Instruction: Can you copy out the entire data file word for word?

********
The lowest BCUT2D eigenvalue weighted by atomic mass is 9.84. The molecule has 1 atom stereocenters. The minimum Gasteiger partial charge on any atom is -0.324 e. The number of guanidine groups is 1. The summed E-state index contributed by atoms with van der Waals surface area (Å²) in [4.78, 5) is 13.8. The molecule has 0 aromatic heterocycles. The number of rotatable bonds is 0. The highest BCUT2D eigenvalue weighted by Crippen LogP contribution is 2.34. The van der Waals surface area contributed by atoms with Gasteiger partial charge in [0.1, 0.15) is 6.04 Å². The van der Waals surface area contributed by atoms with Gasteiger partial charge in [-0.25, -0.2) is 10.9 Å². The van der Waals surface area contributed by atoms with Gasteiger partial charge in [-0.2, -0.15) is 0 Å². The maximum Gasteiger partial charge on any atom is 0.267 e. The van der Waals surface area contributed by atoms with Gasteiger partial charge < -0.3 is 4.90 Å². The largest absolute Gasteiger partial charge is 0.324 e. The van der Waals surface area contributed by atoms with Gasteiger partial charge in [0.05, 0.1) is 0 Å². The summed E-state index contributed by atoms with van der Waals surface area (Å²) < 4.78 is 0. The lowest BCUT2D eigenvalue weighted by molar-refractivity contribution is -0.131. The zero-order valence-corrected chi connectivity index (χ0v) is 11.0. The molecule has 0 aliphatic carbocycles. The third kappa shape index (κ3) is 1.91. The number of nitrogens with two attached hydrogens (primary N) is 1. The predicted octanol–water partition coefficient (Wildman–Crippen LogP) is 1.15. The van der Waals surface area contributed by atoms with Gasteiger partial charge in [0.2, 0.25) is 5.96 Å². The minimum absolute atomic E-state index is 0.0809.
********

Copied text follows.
The lowest BCUT2D eigenvalue weighted by atomic mass is 9.84. The molecule has 1 atom stereocenters. The minimum Gasteiger partial charge on any atom is -0.324 e. The number of guanidine groups is 1. The summed E-state index contributed by atoms with van der Waals surface area (Å²) in [4.78, 5) is 13.8. The molecule has 0 aromatic heterocycles. The number of rotatable bonds is 0. The highest BCUT2D eigenvalue weighted by Crippen LogP contribution is 2.34. The van der Waals surface area contributed by atoms with Gasteiger partial charge in [0.1, 0.15) is 6.04 Å². The van der Waals surface area contributed by atoms with Gasteiger partial charge in [-0.25, -0.2) is 10.9 Å². The van der Waals surface area contributed by atoms with Gasteiger partial charge in [-0.2, -0.15) is 0 Å². The maximum Gasteiger partial charge on any atom is 0.267 e. The van der Waals surface area contributed by atoms with Gasteiger partial charge < -0.3 is 4.90 Å². The largest absolute Gasteiger partial charge is 0.324 e. The van der Waals surface area contributed by atoms with Gasteiger partial charge in [0.05, 0.1) is 0 Å². The summed E-state index contributed by atoms with van der Waals surface area (Å²) < 4.78 is 0. The lowest BCUT2D eigenvalue weighted by molar-refractivity contribution is -0.131. The zero-order valence-corrected chi connectivity index (χ0v) is 11.0. The molecule has 0 aliphatic carbocycles. The third kappa shape index (κ3) is 1.91. The number of nitrogens with two attached hydrogens (primary N) is 1. The predicted octanol–water partition coefficient (Wildman–Crippen LogP) is 1.15. The van der Waals surface area contributed by atoms with Gasteiger partial charge in [0.2, 0.25) is 5.96 Å². The minimum absolute atomic E-state index is 0.0809.